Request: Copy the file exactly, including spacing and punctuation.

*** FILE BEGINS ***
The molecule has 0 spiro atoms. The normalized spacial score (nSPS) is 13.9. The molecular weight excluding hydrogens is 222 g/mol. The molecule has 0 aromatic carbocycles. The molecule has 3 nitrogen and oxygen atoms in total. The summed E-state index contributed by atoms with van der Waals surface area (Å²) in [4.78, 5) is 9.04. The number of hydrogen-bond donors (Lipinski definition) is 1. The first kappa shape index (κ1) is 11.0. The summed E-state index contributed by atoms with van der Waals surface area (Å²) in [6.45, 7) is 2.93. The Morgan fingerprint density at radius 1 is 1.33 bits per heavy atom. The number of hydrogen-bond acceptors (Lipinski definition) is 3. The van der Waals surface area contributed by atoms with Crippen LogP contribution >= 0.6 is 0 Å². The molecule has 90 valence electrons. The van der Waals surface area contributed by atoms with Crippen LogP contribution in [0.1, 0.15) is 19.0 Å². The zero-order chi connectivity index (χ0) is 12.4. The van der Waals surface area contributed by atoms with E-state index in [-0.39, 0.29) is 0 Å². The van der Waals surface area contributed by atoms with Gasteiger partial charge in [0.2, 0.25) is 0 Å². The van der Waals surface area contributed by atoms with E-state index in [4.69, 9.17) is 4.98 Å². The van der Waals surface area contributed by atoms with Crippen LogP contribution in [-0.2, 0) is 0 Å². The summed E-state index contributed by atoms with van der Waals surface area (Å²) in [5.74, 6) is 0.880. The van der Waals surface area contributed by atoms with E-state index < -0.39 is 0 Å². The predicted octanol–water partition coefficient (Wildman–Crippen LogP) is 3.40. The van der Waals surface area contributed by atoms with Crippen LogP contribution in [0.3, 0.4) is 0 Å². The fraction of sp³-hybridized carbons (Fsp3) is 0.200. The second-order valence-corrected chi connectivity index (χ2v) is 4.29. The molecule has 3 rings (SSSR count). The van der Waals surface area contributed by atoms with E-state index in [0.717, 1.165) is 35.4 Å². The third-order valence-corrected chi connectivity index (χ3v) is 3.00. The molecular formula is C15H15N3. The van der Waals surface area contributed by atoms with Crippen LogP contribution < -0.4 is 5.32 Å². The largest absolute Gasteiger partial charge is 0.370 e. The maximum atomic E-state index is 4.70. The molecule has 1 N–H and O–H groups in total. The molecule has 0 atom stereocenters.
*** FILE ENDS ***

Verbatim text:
The molecule has 0 spiro atoms. The normalized spacial score (nSPS) is 13.9. The molecular weight excluding hydrogens is 222 g/mol. The molecule has 0 aromatic carbocycles. The molecule has 3 nitrogen and oxygen atoms in total. The summed E-state index contributed by atoms with van der Waals surface area (Å²) in [4.78, 5) is 9.04. The number of hydrogen-bond donors (Lipinski definition) is 1. The first kappa shape index (κ1) is 11.0. The summed E-state index contributed by atoms with van der Waals surface area (Å²) in [6.45, 7) is 2.93. The Morgan fingerprint density at radius 1 is 1.33 bits per heavy atom. The number of hydrogen-bond acceptors (Lipinski definition) is 3. The van der Waals surface area contributed by atoms with Crippen LogP contribution >= 0.6 is 0 Å². The molecule has 90 valence electrons. The van der Waals surface area contributed by atoms with Crippen LogP contribution in [0.1, 0.15) is 19.0 Å². The zero-order chi connectivity index (χ0) is 12.4. The van der Waals surface area contributed by atoms with E-state index in [-0.39, 0.29) is 0 Å². The van der Waals surface area contributed by atoms with Gasteiger partial charge in [0.2, 0.25) is 0 Å². The van der Waals surface area contributed by atoms with E-state index in [4.69, 9.17) is 4.98 Å². The van der Waals surface area contributed by atoms with Crippen LogP contribution in [-0.2, 0) is 0 Å². The summed E-state index contributed by atoms with van der Waals surface area (Å²) in [5.74, 6) is 0.880. The van der Waals surface area contributed by atoms with E-state index < -0.39 is 0 Å². The predicted octanol–water partition coefficient (Wildman–Crippen LogP) is 3.40. The van der Waals surface area contributed by atoms with Crippen LogP contribution in [0.3, 0.4) is 0 Å². The fraction of sp³-hybridized carbons (Fsp3) is 0.200. The second-order valence-corrected chi connectivity index (χ2v) is 4.29. The molecule has 3 rings (SSSR count). The van der Waals surface area contributed by atoms with E-state index in [0.717, 1.165) is 35.4 Å². The third-order valence-corrected chi connectivity index (χ3v) is 3.00. The molecular formula is C15H15N3. The van der Waals surface area contributed by atoms with Crippen LogP contribution < -0.4 is 5.32 Å². The largest absolute Gasteiger partial charge is 0.370 e. The maximum atomic E-state index is 4.70. The molecule has 1 N–H and O–H groups in total. The molecule has 0 atom stereocenters.